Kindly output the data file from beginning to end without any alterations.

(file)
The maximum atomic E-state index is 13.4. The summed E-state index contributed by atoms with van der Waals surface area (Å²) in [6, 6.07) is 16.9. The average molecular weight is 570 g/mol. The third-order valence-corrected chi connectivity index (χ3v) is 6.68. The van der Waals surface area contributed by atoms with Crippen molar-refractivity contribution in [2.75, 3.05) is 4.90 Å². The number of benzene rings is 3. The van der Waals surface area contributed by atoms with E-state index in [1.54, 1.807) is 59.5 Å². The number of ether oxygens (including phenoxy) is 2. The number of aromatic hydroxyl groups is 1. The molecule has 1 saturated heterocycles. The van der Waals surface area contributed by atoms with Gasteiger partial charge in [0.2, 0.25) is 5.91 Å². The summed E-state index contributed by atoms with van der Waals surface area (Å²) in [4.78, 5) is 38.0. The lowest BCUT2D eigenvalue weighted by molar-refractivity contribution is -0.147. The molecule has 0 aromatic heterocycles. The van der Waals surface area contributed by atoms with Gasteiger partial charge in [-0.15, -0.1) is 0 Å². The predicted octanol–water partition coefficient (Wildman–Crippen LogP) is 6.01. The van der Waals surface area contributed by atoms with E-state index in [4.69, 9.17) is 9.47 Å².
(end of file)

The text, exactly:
The maximum atomic E-state index is 13.4. The summed E-state index contributed by atoms with van der Waals surface area (Å²) in [6, 6.07) is 16.9. The average molecular weight is 570 g/mol. The third-order valence-corrected chi connectivity index (χ3v) is 6.68. The van der Waals surface area contributed by atoms with Crippen molar-refractivity contribution in [2.75, 3.05) is 4.90 Å². The number of benzene rings is 3. The van der Waals surface area contributed by atoms with E-state index in [1.54, 1.807) is 59.5 Å². The number of ether oxygens (including phenoxy) is 2. The number of aromatic hydroxyl groups is 1. The molecule has 1 saturated heterocycles. The van der Waals surface area contributed by atoms with Gasteiger partial charge in [0.2, 0.25) is 5.91 Å². The summed E-state index contributed by atoms with van der Waals surface area (Å²) in [4.78, 5) is 38.0. The lowest BCUT2D eigenvalue weighted by molar-refractivity contribution is -0.147. The molecule has 0 aromatic heterocycles. The van der Waals surface area contributed by atoms with Gasteiger partial charge in [-0.15, -0.1) is 0 Å². The predicted octanol–water partition coefficient (Wildman–Crippen LogP) is 6.01. The van der Waals surface area contributed by atoms with E-state index in [4.69, 9.17) is 9.47 Å².